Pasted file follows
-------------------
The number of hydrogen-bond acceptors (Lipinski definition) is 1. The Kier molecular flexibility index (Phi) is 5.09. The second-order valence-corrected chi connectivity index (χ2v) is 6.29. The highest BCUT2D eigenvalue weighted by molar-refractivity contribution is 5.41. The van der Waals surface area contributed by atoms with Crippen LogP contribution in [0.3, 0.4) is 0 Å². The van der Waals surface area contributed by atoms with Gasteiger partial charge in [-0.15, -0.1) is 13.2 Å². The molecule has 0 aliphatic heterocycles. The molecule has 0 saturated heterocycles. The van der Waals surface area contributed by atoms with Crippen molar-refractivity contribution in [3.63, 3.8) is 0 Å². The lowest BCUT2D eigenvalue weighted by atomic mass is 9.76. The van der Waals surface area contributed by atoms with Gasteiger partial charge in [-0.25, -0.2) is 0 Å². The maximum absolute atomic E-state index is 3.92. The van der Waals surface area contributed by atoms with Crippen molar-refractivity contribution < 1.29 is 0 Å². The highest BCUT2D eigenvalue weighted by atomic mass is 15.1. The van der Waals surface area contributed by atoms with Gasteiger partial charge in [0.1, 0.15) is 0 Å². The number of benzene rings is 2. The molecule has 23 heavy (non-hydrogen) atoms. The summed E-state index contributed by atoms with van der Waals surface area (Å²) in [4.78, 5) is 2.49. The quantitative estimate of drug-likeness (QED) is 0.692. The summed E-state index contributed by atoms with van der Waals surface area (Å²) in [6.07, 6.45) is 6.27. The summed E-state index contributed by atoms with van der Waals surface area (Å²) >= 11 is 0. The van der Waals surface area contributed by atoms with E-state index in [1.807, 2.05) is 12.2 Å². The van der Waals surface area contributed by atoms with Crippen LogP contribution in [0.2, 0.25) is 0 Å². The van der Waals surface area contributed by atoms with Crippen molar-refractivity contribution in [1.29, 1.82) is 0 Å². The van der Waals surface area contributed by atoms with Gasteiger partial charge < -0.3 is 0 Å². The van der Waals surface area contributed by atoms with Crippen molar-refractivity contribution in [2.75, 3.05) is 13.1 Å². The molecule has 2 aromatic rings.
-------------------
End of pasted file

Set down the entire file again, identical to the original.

The number of hydrogen-bond acceptors (Lipinski definition) is 1. The Kier molecular flexibility index (Phi) is 5.09. The second-order valence-corrected chi connectivity index (χ2v) is 6.29. The highest BCUT2D eigenvalue weighted by molar-refractivity contribution is 5.41. The van der Waals surface area contributed by atoms with Crippen LogP contribution in [0.3, 0.4) is 0 Å². The van der Waals surface area contributed by atoms with Gasteiger partial charge in [-0.15, -0.1) is 13.2 Å². The molecule has 0 aliphatic heterocycles. The molecule has 0 saturated heterocycles. The van der Waals surface area contributed by atoms with Crippen molar-refractivity contribution in [3.63, 3.8) is 0 Å². The lowest BCUT2D eigenvalue weighted by atomic mass is 9.76. The van der Waals surface area contributed by atoms with Gasteiger partial charge in [-0.25, -0.2) is 0 Å². The maximum absolute atomic E-state index is 3.92. The van der Waals surface area contributed by atoms with Crippen molar-refractivity contribution < 1.29 is 0 Å². The highest BCUT2D eigenvalue weighted by atomic mass is 15.1. The van der Waals surface area contributed by atoms with Gasteiger partial charge in [0.1, 0.15) is 0 Å². The number of benzene rings is 2. The molecule has 23 heavy (non-hydrogen) atoms. The summed E-state index contributed by atoms with van der Waals surface area (Å²) in [4.78, 5) is 2.49. The quantitative estimate of drug-likeness (QED) is 0.692. The summed E-state index contributed by atoms with van der Waals surface area (Å²) in [6.07, 6.45) is 6.27. The summed E-state index contributed by atoms with van der Waals surface area (Å²) >= 11 is 0. The van der Waals surface area contributed by atoms with E-state index in [1.807, 2.05) is 12.2 Å². The van der Waals surface area contributed by atoms with Crippen LogP contribution in [0.2, 0.25) is 0 Å². The van der Waals surface area contributed by atoms with Crippen molar-refractivity contribution in [1.29, 1.82) is 0 Å². The van der Waals surface area contributed by atoms with Gasteiger partial charge < -0.3 is 0 Å². The van der Waals surface area contributed by atoms with Crippen molar-refractivity contribution in [2.75, 3.05) is 13.1 Å². The molecule has 2 aromatic rings.